At the end of the C64 era, a number of copy programs were published that excelled in making diskette copies particularly quickly. The program "Master-Copy Plus" (Issue 2/89; pages 28, 30–33) by Frank Riemenschneider , published in the 64'er magazine, deserves special mention , to this day it is the only one that can make a disk copy on a VC1541 without any hardware - Can create an extension in under a minute. Later there was a follow-up version, "Master-Copy Parallel", which performed this task in under 30 seconds by means of parallel data transfer via the user port . It should be noted, however, that the source and target diskette also had to be exchanged several times, as the C64 only has 64 KB of RAM and therefore at least three changes are necessary per diskette side.


VC 1541c
VC 1541-II
  • 1541 (1st generation)
    • Introduction 1982
    • The first copies had a light beige housing like the VC 20 , later dark brown like the Commodore 64 , similar to the PC floppy disk drives of that time
    • Can also be built into a PC case
    • Two board variants : Modified 1540 ("long board" with 74xx logic), later "short board" with custom chip
    • Two drive variants: ALPS drive with brown front panel and cover flap, as well as a toggle drive from Mitsumi with brown or white front panel that is only installed in small numbers
  • 1541c (2nd generation):
    • Introduced in 1986
    • Beige case, like the second generation Commodore 64 .
    • Toggle closure
    • Light barrier for track 0 detection: The modified DOS detects track 0, the rattling due to the retraction of the read / write head is eliminated and the mechanics are protected. As a result, however, incompatible with hardware speeders for 1541 of the first generation. The light barrier occupied one line of the CIA port A of UC1 used by the speeders to connect the parallel cable. However, it could be deactivated by opening the corresponding conductor path, whereby the firmware must be exchanged for one of the other two variants (1541 or 1541-II).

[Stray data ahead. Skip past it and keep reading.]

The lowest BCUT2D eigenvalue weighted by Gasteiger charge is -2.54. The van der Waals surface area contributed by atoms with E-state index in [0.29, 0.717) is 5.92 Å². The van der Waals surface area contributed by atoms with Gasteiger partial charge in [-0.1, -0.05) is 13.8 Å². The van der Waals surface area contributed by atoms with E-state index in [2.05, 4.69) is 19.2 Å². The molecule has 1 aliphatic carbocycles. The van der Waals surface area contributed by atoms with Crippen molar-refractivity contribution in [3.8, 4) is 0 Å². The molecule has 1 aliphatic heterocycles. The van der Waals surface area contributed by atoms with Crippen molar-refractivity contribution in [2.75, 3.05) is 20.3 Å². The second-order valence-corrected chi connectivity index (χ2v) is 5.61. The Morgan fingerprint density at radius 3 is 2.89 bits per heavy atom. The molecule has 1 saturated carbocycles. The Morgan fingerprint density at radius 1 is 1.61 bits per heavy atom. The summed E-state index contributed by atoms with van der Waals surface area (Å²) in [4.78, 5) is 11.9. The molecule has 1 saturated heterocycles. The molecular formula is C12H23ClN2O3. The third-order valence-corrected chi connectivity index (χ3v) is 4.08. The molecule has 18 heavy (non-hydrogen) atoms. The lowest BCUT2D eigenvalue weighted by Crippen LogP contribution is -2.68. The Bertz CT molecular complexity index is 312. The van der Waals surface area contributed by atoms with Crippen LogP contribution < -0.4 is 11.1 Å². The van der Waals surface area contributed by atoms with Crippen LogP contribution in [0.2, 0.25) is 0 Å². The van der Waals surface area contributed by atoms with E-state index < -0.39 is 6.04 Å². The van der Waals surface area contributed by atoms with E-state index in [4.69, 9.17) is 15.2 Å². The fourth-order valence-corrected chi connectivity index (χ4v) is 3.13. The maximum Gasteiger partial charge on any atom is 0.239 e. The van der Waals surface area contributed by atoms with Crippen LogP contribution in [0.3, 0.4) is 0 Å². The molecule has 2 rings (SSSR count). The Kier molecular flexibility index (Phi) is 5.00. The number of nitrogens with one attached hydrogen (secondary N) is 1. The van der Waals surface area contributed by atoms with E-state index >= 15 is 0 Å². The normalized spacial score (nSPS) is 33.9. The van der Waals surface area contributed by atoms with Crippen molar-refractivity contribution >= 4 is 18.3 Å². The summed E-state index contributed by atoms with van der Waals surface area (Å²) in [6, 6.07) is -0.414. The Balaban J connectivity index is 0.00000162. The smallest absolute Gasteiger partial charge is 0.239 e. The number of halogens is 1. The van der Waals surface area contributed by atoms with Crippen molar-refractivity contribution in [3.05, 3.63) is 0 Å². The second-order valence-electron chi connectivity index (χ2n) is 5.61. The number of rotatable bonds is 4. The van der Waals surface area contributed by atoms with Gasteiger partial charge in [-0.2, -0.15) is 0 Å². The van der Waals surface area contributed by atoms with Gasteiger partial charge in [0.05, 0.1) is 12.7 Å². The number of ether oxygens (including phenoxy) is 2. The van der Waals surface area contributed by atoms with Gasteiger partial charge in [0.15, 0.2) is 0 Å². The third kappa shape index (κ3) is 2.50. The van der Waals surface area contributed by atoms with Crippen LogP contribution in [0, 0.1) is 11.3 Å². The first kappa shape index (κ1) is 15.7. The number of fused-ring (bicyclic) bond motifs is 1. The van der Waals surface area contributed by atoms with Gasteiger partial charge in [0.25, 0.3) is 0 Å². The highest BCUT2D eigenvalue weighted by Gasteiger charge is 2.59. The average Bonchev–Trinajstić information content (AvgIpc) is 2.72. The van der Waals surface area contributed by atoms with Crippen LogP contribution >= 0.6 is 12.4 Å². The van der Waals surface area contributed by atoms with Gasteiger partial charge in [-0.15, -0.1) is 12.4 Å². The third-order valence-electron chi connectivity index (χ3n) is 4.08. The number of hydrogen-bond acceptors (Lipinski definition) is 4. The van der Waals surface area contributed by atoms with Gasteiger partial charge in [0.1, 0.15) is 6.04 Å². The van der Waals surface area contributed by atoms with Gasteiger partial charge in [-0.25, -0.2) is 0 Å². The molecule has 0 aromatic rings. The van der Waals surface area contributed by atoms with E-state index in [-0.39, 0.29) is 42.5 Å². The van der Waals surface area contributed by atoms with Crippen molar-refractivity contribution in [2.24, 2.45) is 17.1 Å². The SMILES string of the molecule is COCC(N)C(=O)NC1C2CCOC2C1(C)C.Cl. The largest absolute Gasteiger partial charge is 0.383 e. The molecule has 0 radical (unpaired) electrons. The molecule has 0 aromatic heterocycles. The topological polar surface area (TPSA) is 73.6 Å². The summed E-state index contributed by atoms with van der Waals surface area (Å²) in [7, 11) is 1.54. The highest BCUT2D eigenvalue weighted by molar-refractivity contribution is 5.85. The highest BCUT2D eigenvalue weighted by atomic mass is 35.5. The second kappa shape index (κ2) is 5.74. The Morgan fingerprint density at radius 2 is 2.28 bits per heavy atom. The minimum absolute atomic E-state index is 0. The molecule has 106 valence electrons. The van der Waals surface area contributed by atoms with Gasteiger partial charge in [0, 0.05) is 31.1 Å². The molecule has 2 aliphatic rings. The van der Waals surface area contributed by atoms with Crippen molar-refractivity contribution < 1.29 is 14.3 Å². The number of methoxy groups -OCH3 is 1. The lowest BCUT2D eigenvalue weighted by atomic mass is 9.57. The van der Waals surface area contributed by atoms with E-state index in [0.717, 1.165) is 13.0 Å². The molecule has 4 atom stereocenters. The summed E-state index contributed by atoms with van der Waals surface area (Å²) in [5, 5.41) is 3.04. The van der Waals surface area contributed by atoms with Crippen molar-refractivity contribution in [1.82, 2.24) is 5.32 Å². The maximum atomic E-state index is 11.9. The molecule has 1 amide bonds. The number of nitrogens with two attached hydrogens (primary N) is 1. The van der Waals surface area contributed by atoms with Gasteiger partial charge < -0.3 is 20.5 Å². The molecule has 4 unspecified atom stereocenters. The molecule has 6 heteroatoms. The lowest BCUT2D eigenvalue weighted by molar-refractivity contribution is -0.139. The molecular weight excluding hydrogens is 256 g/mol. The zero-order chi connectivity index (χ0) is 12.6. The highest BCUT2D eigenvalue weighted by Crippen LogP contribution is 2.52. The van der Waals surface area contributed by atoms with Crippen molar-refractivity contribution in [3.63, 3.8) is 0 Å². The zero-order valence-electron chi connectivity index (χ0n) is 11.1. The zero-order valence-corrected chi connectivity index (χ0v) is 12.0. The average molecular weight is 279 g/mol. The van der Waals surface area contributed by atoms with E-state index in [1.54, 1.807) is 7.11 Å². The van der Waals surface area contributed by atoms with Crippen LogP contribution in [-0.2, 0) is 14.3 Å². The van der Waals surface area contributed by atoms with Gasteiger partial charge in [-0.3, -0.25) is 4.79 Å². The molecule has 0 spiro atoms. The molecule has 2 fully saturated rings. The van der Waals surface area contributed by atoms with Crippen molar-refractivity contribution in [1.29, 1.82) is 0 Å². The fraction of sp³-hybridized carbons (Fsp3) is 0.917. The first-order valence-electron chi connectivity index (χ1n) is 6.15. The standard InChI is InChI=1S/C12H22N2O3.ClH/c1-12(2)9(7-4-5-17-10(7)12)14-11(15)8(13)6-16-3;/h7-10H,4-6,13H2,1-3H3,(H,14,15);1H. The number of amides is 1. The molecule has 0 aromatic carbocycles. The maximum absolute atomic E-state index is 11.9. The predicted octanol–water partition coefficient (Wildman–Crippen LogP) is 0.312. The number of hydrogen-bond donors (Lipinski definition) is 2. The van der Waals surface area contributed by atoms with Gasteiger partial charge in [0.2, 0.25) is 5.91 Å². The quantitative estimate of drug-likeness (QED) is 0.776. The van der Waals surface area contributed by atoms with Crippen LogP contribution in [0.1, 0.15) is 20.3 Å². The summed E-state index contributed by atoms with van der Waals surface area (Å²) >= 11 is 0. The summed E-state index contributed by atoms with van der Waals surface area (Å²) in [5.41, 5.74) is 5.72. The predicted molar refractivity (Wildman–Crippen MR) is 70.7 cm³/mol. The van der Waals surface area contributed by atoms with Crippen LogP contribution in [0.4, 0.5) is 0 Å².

• New, almost square board: 1541B with a hybrid circuit (UD1) instead of the previously discretely constructed amplifier circuit for the read / write head
  • 1541-II (3rd generation):
    • Introduced in 1988
    • Light gray, in a much smaller case with a toggle lock
    • An external power supply prevents temperature problems
    • Again fully compatible with the 1541-I
    • The firmware fixes several bugs in the older drives, including the "SAVE @" bug mentioned above; it can also be used in the 1541 of the 1st generation.
    • There were three different types of this series, 1541-II (type A), 1541-II (type B) and 1541-II (type C)

Types of fast chargers


The hardware fast chargers are supplied on circuit boards or chips and must be installed in the home computer and in the floppy disk drive . Some fast loaders use an additional parallel data connection between the C64 user port and a floppy VIA, others use the existing serial connection.

The speed factors refer to LOAD with C64 and 1541. With other hardware (HDD instead of floppy ...) the values ​​can deviate strongly.

Surname system factor comment
Dolphin DOS C64, C128 25-32 with parallel cable; Versions 2.x for C64 and 3.x for C128 , Dolphin DOS, Dolphin DOS 2.0
Dynamic DOS C64 25th
Formula 64 C64, C128 16 works with parallel cable. C64 and C128 , Test Happy Computer 12/87
FSD system ?
Exos V3 C64 14/6 C64 , test and listing of the month of 64'er 12/86, page 51
JiffyDOS 6-10 Jiffy DOS for VC1541 / VC1571 / VC1581 CMD -HD / FD or VC 20 , C64 / C128 / C16 , SX-64
Do 71 C128 ?
Pro Speed ​​71 ?
P3 / 128 ?
Professional DOS C64, C128 40 Factor 40 when reading from floppy disk
Prologic DOS Classic C64 25th with parallel cable
Rex DOS 20/13 with parallel cable
Ross Drive ?
SpeedDOS 20-25 with parallel cable
Turbo Access ?
Turbo Trans 20th Turbo Access with a RAM extension
Ultra load ?

Plug-in module

Some quick chargers also appeared as a plug-in module for the expansion port .

Surname system factor comment
Action Replay 6 C64 15/7 Multifunctional module, also quick storage
DELA DOS 8/8 Fast chargers only
Disk Booster 64 -6 F-key assignment, speeder and fast format
Epyx FastLoad 5
Final Cartridge 2 6th Multifunctional module